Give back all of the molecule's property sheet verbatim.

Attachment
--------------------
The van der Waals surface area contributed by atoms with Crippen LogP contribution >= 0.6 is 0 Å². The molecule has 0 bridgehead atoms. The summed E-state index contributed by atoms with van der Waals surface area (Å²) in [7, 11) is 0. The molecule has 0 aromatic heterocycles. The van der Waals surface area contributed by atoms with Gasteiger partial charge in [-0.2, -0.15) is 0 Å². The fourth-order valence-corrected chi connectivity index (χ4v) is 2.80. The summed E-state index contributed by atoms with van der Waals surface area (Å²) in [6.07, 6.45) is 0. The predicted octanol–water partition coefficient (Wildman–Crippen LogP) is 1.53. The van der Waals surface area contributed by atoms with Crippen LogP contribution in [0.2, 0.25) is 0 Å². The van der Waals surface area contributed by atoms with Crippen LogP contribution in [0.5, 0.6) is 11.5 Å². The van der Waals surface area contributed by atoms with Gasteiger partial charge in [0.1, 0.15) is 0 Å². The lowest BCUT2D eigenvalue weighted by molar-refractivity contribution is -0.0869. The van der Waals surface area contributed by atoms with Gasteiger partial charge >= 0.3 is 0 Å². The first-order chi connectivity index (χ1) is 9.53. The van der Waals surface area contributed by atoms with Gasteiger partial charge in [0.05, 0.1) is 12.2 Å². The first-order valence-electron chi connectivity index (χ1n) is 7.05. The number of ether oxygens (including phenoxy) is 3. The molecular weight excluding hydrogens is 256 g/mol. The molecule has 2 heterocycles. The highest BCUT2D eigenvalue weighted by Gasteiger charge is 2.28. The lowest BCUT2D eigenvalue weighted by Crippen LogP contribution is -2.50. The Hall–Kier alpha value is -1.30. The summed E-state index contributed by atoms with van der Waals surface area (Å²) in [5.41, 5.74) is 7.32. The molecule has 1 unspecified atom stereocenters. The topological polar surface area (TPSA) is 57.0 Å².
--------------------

The van der Waals surface area contributed by atoms with Crippen LogP contribution >= 0.6 is 0 Å². The molecule has 0 bridgehead atoms. The summed E-state index contributed by atoms with van der Waals surface area (Å²) in [7, 11) is 0. The molecule has 0 aromatic heterocycles. The van der Waals surface area contributed by atoms with Gasteiger partial charge in [-0.2, -0.15) is 0 Å². The fourth-order valence-corrected chi connectivity index (χ4v) is 2.80. The summed E-state index contributed by atoms with van der Waals surface area (Å²) in [6.07, 6.45) is 0. The predicted octanol–water partition coefficient (Wildman–Crippen LogP) is 1.53. The van der Waals surface area contributed by atoms with Crippen LogP contribution in [0.2, 0.25) is 0 Å². The van der Waals surface area contributed by atoms with Crippen LogP contribution in [0.5, 0.6) is 11.5 Å². The van der Waals surface area contributed by atoms with Gasteiger partial charge in [0.1, 0.15) is 0 Å². The lowest BCUT2D eigenvalue weighted by molar-refractivity contribution is -0.0869. The van der Waals surface area contributed by atoms with Gasteiger partial charge >= 0.3 is 0 Å². The first-order chi connectivity index (χ1) is 9.53. The van der Waals surface area contributed by atoms with Gasteiger partial charge in [0.05, 0.1) is 12.2 Å². The first-order valence-electron chi connectivity index (χ1n) is 7.05. The number of ether oxygens (including phenoxy) is 3. The molecular weight excluding hydrogens is 256 g/mol. The molecule has 2 heterocycles. The highest BCUT2D eigenvalue weighted by Gasteiger charge is 2.28. The lowest BCUT2D eigenvalue weighted by Crippen LogP contribution is -2.50. The Hall–Kier alpha value is -1.30. The summed E-state index contributed by atoms with van der Waals surface area (Å²) in [5.41, 5.74) is 7.32. The molecule has 1 unspecified atom stereocenters. The topological polar surface area (TPSA) is 57.0 Å².